All I can do is live my life.
And so I have been doing so. I've really emphasized spending time with old friends and new, and have been getting out more in multiple senses of that term. It's been a lot of fun. "Fun" being a commodity much absent from my life last year.
But my view of the future is very distorted in some unhealthy ways. I continue to wrestle with a failure to effectively cope with my cancer fears.
The ground state of my personality is a somewhat buoyant optimism. On a day to day basis, I have almost entirely recovered that. But at the moment, I have a bad case of short-timer attitude regarding my future. I feel overwhelmed by the possibility of going through another round of surgery and chemo. I feel overwhelmed by my long-term survival statistics. It's not the sharp end of the medical stick that's bothering me, it's the cloud of probabilities at the other end of that stick.
Like many people and most writers, I have an objective observer in my head. It often manifests as something approaching a literal narrative voiceover. Sometimes I feel like I'm in my own private fanfic of Wild Kingdom. "The common or garden variety American science fiction writer approaches the potentially receptive female. Notice the courting display of aloha shirt and witty remarks, designed to catch her attention long enough to overcome the initial evaluation of 'badly-dressed middle-aged fat guy.'"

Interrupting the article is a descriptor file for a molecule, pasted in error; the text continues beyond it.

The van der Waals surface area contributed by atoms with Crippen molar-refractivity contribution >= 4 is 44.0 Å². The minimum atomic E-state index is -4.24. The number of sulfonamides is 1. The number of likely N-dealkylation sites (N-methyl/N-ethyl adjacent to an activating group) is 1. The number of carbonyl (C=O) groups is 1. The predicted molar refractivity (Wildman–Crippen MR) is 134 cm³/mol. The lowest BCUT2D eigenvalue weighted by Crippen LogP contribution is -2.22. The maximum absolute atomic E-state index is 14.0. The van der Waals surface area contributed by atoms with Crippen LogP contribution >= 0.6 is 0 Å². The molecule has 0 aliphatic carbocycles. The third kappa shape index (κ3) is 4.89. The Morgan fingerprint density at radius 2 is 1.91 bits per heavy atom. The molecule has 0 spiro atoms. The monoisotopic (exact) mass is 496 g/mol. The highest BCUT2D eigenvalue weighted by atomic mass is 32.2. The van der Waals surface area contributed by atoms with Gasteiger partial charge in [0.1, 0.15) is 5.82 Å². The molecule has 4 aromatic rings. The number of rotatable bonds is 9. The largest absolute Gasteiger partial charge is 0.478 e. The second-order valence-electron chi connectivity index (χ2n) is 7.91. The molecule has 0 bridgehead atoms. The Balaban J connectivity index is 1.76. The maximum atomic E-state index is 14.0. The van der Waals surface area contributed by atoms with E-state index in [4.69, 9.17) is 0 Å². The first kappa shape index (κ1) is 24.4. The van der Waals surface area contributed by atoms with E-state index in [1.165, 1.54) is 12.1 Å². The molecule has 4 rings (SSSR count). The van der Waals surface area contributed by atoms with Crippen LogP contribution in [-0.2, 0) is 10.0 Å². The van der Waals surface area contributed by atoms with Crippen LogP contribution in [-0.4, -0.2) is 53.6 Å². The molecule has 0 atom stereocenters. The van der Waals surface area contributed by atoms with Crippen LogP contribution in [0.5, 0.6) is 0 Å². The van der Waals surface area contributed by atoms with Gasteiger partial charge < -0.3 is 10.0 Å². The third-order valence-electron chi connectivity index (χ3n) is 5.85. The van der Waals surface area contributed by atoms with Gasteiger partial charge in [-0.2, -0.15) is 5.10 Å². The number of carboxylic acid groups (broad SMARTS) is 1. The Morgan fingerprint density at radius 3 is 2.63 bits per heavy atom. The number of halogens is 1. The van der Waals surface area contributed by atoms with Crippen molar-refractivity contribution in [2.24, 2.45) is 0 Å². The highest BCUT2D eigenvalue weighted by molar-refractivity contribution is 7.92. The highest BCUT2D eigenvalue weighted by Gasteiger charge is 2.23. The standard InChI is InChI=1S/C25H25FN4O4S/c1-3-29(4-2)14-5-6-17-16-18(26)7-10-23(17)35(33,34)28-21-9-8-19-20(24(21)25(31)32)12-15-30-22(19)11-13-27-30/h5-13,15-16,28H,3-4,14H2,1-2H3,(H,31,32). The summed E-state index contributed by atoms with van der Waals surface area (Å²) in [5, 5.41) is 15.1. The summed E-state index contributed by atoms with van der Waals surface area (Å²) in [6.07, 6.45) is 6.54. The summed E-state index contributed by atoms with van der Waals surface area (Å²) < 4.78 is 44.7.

On the cancer stuff, my objective observer is not the least bit confused. I'm quite clear that while I need to live in the moment — don't we all? — I also need to keep a weather eye on the future. Everything in my life, from parenting to my books to my professional existence to my social interactions, extends indefinitely into that future. There's nothing magic about April and the scans, it's just a thing I will do. Whatever the results are, I will process them and take the appropriate measures.
My objective observer is having a heck of a time telling that to my emotional self. I'm living with the mild cognitive dissonance of simultaneous clear-eyed acceptance and controlled panic.
Of course I am finding my way through. That day to day optimism is seeping downward like an oil spill into groundwater. I am tired of this difficult emotional space, even bored with it — a very good sign, I know from experience. And I resent the power I have granted cancer over my life in allowing it to dominate my thinking.
Taking that power back is not as simple as deciding to take it back. Yet, in the end, it is.
Cancer is not for sissies. Also, I don't recommend it as a hobby.